Passive holding companies now taxed
The Revenue Laws Amendment Act, 2008 inserts a Section 9E into the Income Tax Act. The new section deals with the concept of "passive holding companies". It is linked to the conversion of secondary tax on companies to dividend tax and will be effective from the same date as will be the provisions that introduce dividend tax.
The passive holding companies regime has arisen from a perception that individuals may choose to earn passive income, such as dividends, in a company rather than in their own hands, for tax reasons. It is possible to defer the imposition of dividend tax, if dividends are received and accumulated by a company, rather than being received directly by individuals in the first instance. The 28% company income tax rate, as opposed to the 40% maximum marginal income tax rate for individuals, has also been identified as offering an arbitrage opportunity.
The new provisions seek to eliminate the abovementioned practices. Passive holding companies will be taxed 10% on dividends received (as would an individual shareholder) and 40% (instead of 28%) on other revenue. The income that has been taxed as part of the passive holding companies regime will not then be subject to dividend tax when it is distributed.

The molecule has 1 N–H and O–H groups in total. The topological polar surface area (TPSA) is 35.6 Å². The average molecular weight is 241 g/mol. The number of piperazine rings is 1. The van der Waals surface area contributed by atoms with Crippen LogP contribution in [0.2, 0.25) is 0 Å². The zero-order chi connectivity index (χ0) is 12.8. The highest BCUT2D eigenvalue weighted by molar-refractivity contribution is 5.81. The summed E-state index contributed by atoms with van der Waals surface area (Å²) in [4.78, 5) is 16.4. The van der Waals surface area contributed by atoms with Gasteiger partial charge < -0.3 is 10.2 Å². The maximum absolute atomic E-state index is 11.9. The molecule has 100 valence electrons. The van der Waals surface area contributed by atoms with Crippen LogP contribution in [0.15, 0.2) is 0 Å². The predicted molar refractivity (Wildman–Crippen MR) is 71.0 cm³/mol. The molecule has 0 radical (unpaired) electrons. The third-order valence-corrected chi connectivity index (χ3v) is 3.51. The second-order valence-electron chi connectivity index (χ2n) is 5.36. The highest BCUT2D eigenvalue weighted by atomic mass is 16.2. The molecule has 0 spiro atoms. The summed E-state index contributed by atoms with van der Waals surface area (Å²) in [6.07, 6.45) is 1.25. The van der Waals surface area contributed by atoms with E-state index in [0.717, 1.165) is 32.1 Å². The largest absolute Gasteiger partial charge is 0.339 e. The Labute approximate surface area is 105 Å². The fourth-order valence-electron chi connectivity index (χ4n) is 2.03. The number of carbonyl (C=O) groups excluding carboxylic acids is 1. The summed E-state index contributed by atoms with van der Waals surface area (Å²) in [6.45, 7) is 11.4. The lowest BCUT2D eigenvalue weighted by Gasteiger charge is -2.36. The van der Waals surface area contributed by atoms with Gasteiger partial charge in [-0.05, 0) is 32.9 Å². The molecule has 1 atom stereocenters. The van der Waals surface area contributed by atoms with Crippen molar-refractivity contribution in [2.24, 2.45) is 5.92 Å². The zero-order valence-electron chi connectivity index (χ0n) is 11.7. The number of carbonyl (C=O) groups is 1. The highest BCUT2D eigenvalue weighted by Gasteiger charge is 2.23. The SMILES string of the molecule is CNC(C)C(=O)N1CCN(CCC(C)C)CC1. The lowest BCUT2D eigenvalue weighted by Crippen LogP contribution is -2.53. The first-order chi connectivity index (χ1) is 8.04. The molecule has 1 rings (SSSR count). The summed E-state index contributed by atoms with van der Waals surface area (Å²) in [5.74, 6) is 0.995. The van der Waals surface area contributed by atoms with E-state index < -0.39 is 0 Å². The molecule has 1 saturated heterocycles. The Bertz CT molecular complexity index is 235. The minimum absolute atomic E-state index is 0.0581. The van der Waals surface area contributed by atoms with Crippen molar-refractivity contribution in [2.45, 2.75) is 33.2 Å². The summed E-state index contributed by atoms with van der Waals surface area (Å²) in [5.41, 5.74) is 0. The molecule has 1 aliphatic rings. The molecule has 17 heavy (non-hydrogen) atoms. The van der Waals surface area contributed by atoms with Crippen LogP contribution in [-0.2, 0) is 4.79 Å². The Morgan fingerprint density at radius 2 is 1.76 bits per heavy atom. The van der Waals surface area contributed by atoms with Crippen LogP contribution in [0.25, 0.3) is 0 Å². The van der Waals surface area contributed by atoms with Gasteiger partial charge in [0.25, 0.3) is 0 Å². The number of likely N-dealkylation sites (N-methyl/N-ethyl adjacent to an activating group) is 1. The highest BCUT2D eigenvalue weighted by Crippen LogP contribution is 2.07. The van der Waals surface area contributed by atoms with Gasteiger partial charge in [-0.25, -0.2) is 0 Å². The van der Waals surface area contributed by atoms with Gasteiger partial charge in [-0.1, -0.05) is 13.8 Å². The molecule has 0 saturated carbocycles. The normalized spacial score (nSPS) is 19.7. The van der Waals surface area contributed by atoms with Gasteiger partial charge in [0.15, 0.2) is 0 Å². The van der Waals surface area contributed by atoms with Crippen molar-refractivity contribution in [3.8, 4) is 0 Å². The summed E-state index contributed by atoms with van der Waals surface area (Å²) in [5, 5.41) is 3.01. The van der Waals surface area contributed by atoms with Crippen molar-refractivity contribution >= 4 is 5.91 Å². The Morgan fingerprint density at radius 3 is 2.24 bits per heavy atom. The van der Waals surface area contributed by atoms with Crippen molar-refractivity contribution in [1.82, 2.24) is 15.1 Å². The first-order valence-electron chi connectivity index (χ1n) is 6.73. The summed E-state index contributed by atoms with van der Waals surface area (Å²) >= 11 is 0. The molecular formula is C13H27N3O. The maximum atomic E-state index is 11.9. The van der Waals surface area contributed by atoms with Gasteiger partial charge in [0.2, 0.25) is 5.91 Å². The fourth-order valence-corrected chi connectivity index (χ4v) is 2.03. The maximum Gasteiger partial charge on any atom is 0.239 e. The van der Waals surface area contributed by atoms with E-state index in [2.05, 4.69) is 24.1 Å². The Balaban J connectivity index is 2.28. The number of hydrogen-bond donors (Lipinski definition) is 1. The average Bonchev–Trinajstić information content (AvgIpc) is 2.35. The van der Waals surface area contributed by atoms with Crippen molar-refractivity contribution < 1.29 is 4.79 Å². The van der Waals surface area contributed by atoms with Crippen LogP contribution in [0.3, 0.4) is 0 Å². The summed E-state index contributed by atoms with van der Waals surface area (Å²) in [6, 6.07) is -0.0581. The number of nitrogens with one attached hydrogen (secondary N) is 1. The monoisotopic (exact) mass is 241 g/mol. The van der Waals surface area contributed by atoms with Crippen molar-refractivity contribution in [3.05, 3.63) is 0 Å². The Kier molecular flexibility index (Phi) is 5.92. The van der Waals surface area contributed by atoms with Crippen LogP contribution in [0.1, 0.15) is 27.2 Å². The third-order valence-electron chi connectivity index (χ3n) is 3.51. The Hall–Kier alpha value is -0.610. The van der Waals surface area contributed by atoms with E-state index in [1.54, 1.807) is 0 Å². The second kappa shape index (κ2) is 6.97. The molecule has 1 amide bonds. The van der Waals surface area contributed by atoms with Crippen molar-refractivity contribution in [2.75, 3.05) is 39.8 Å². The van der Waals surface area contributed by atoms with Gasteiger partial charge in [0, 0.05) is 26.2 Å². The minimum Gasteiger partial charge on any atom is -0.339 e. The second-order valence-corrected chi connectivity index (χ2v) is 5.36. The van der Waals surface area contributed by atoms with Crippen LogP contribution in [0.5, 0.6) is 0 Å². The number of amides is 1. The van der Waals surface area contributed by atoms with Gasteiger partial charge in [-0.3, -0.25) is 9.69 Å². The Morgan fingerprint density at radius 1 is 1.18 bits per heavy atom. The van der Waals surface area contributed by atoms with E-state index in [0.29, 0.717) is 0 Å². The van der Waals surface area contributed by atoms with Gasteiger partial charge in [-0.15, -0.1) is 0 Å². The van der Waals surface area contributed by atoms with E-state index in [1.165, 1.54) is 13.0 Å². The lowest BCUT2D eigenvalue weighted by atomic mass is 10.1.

A company will constitute a passive holding company if more than 80% of its gross income is from financial instruments and five or fewer South African resident natural persons (together with any of their connected persons) directly or indirectly have more than a 50% interest in that company. This is a more objective approach than was proposed in early drafts of the legislation. If a company forms part of a group of companies, then the calculation as to whether more than 80% of gross income is from financial instruments, will be done with reference to the group as a whole.
There are certain exclusions from the passive holding companies regime, such as listed companies and their groups, banks, long and short term insurers, collective investment schemes, public benefit organisations, recreational clubs, foreign companies and venture capital companies.
Any shareholder or director of a passive holding company that it regularly involved in the management of its overall financial affairs, will be personally liable in respect of any tax, additional tax, penalty or interest for which it is liable. There is also provision for estimated assessments if SARS does not believe that a passive holding company has paid its tax liabilities in full.
*Tim Desmond is a director of tax and commercial departments at Garlicke & Bousfield